CLIENT SPOTLIGHT: Grillo's Pickles

If you haven't been to the Grillo's Pickles website, you should. There, you'll find the fantastic story of how this company began. We've copied part of it here to save you a click.

Grillo's Pickles began with a pickle cart, just a small wooden stand in downtown Boston, where Travis Grillo and his friends would sell two spears for one dollar. Travis would make the pickles by night using his family's 100-year old recipe - one he'd memorized from making pickles every summer as a kid. In the morning, Travis would bike to the Boston Common and set up the cart with his buddies. They'd hang out all day, urging people to try the simple Grillo family pickle. It was a small business but Travis worked hard for it. He made more pickles, biked more miles, and slept less hours than he ever had before.
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CLIENT SPOTLIGHT: Factory Five Racing

Factory Five Racing was founded in 1995. Over the years they have grown from a start-up business in a small garage to become the world's largest manufacturer of "build-it-yourself" component car kits. They employ a full-time crew of about 40 people, and are located in Wareham, Massachusetts (about an hour south of Boston). They make their products right here in the USA, in the heart of New England where American manufacturing was born.
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Fred and Danny Magnanimi grew up watching their father create beautiful, handcrafted jewelry in the family's Cranston, RI jewelry manufacturing business. When the boys grew up, Fred moved to New York and began working on Wall Street as an investment banker, while younger brother Danny, still enamored by the family business, stayed home. Increased competition from overseas businesses created significant challenges for the business, but Danny was confident he could find a way for the family business to evolve and thrive. This was his mission, this was his passion.
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        With Vaccinations Rolling Out, Law Firms Eyeing Office Return

        After operating remotely for the past year, local law firms are contemplating when attorneys and staff will return to working in the office. PS&H managing partner, Howard Merten, was asked to give his thoughts on the subject for a recent Rhode Island Lawyers Weekly article titled, “With Vaccinations Rolling Out, Law Firms Eyeing Office Return”.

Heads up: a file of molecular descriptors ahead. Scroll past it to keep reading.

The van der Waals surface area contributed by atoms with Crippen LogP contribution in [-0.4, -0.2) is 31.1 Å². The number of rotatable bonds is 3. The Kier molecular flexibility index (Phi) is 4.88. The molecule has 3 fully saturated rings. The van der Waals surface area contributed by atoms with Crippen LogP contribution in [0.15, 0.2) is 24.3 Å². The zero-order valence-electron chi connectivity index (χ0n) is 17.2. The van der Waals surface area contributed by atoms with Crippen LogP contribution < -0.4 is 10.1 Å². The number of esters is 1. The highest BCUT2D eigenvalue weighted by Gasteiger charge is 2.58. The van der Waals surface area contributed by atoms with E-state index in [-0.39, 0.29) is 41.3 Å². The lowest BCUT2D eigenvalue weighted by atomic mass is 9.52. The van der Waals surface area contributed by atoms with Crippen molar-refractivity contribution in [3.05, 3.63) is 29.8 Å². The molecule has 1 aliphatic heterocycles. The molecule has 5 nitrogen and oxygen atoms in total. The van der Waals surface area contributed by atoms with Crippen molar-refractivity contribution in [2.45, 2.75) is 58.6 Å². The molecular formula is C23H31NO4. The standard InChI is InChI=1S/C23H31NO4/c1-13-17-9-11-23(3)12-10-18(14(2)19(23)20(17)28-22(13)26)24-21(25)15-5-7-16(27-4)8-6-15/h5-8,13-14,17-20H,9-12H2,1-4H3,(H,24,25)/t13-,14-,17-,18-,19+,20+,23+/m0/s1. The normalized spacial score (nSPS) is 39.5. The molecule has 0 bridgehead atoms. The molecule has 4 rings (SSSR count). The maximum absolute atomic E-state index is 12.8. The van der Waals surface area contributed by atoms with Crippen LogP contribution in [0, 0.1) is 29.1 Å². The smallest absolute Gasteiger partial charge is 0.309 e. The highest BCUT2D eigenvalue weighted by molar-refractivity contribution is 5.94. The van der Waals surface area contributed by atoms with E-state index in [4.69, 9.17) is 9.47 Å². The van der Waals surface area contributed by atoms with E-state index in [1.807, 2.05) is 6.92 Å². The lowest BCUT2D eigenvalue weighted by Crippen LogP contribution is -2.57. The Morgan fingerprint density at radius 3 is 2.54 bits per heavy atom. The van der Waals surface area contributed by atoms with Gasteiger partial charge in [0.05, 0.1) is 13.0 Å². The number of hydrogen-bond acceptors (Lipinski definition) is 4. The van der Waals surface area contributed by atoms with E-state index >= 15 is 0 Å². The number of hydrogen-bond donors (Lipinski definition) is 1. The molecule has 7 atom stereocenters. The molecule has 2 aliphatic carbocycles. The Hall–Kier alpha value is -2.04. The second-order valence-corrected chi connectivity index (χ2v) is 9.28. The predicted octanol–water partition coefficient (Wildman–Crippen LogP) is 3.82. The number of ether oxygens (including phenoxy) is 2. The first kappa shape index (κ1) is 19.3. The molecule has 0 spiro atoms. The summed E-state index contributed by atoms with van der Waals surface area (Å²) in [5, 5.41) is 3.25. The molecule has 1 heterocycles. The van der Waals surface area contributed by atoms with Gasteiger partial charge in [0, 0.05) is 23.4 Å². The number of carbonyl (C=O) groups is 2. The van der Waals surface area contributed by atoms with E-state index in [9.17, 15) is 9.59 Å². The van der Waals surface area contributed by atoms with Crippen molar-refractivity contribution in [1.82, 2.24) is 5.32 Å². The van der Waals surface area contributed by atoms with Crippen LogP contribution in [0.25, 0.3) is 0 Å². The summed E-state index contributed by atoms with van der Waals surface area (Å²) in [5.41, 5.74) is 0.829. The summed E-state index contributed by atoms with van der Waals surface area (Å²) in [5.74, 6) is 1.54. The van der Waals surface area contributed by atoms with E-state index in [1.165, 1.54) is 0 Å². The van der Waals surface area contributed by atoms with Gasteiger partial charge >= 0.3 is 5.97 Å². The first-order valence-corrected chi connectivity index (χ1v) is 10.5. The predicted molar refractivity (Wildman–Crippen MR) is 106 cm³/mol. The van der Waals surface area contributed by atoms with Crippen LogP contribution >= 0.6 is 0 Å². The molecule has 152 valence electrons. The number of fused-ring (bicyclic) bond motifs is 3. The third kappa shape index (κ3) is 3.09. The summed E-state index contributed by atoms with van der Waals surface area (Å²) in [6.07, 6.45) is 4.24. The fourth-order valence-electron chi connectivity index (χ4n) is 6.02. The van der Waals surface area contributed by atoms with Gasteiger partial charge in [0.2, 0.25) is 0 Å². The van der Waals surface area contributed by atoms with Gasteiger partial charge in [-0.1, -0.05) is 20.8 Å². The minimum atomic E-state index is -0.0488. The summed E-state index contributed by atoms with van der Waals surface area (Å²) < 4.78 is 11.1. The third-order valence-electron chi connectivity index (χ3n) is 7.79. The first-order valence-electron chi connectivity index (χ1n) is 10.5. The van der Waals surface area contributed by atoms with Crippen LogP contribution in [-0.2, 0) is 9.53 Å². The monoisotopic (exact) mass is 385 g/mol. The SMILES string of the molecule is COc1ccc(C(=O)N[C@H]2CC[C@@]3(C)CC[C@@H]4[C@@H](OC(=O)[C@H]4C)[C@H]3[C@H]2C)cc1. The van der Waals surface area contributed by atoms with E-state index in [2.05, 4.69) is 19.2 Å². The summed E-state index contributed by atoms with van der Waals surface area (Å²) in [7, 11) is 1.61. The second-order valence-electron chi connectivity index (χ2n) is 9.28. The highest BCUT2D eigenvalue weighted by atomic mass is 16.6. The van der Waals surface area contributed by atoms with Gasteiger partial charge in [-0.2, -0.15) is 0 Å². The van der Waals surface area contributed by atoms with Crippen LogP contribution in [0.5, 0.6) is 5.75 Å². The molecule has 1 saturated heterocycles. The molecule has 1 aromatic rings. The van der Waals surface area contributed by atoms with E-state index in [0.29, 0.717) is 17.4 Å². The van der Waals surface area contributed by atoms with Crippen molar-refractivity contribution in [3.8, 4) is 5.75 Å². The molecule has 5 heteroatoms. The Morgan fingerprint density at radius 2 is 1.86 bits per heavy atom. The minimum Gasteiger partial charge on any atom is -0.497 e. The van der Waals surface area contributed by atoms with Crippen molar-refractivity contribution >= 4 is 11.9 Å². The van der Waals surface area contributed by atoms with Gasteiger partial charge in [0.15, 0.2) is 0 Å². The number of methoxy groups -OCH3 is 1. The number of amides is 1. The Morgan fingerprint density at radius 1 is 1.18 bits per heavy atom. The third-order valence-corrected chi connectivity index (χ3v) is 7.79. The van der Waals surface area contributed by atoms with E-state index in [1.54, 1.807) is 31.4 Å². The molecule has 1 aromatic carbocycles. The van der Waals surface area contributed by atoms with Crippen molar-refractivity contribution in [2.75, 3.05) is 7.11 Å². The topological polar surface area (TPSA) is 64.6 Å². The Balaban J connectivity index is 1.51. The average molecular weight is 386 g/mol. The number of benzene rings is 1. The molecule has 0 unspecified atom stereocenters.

Firm leaders are being cautious in their approach to recall everyone back to the office, recognizing the need to follow appropriate protocols and be respectful of individual circumstances. However, most agree that working in the office together provides the benefit of in-person collaboration and relationship building, especially for younger lawyers.

        “We see ourselves as a culture-driven firm, where our people are very collaborative, place a high emphasis on teamwork, and trust each other implicitly,” says Howard. “Younger lawyers model that behavior by seeing it in the office, so a big question is how to develop connectivity and trust with everyone working from home.”

        In the article, Howard says that some Partridge Snow & Hahn employees have extenuating circumstances that keep them closer to home, while others have been “chomping at the bit” to get back to the office. He explains that the firm has been flexible on that front, but with a guiding principle that ensures client needs are always met “seamlessly and completely.”

        An unexpectedly positive side effect of the collective experience over the past year, Howard points out, is that some partners now have a closer relationship with their clients due to their extra efforts to keep their connection strong.

        Weighing factors such as increasing numbers of vaccinations, federal and state government guidance, and compliance with safety protocols is a common driver in the thought process as decisions are made on the timing of everyone’s return.

        Howard shares that the current scenario at Partridge Snow & Hahn is that attorneys and staff are in the office at least a couple of times a week. Falling COVID cases in Rhode Island and Massachusetts, progress administering vaccines, and eased restrictions in both states allowed more staff and attorneys to return to the office safely. .

        Howard and other firm leaders in Rhode Island seem to agree that some form of remote working will exist beyond COVID. Howard noted that external factors may also influence how remote working plays out in the future: “While some partners want everyone back, others see meaningful advantages with a work-from-home option. Market forces, such as recruiting and retention factors, may be the guiding factor there.”

        The full article as published in Rhode Island Lawyers Weekly, can be viewed here. (Subscription required)